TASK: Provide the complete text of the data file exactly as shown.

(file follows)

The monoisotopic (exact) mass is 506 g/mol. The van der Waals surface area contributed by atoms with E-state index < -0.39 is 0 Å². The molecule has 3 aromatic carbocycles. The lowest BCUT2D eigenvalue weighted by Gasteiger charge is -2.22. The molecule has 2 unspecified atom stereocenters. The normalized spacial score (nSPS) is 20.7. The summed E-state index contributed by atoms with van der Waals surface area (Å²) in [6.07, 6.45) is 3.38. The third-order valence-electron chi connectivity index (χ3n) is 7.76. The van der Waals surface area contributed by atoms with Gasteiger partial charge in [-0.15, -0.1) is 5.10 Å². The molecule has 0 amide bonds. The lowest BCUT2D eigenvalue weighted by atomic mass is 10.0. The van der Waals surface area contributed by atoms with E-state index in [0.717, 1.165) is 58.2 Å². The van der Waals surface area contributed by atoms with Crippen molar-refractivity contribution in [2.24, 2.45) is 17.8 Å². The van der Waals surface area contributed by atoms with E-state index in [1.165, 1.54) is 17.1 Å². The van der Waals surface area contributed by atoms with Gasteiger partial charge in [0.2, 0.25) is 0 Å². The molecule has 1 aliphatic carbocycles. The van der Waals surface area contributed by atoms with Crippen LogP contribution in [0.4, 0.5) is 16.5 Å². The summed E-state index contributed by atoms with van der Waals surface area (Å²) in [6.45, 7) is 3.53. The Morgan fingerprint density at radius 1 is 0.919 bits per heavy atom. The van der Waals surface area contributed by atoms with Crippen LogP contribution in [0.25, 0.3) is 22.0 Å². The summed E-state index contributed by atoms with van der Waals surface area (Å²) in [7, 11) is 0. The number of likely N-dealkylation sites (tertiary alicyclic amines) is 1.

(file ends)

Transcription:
The monoisotopic (exact) mass is 506 g/mol. The van der Waals surface area contributed by atoms with E-state index < -0.39 is 0 Å². The molecule has 3 aromatic carbocycles. The lowest BCUT2D eigenvalue weighted by Gasteiger charge is -2.22. The molecule has 2 unspecified atom stereocenters. The normalized spacial score (nSPS) is 20.7. The summed E-state index contributed by atoms with van der Waals surface area (Å²) in [6.07, 6.45) is 3.38. The third-order valence-electron chi connectivity index (χ3n) is 7.76. The van der Waals surface area contributed by atoms with Gasteiger partial charge in [-0.15, -0.1) is 5.10 Å². The molecule has 0 amide bonds. The lowest BCUT2D eigenvalue weighted by atomic mass is 10.0. The van der Waals surface area contributed by atoms with E-state index in [0.717, 1.165) is 58.2 Å². The van der Waals surface area contributed by atoms with Crippen molar-refractivity contribution in [2.24, 2.45) is 17.8 Å². The van der Waals surface area contributed by atoms with E-state index in [1.165, 1.54) is 17.1 Å². The van der Waals surface area contributed by atoms with Gasteiger partial charge in [0.2, 0.25) is 0 Å². The molecule has 1 aliphatic carbocycles. The van der Waals surface area contributed by atoms with Crippen LogP contribution in [0.4, 0.5) is 16.5 Å². The summed E-state index contributed by atoms with van der Waals surface area (Å²) in [6.45, 7) is 3.53. The Morgan fingerprint density at radius 1 is 0.919 bits per heavy atom. The van der Waals surface area contributed by atoms with Crippen LogP contribution in [0.25, 0.3) is 22.0 Å². The summed E-state index contributed by atoms with van der Waals surface area (Å²) in [7, 11) is 0. The number of likely N-dealkylation sites (tertiary alicyclic amines) is 1.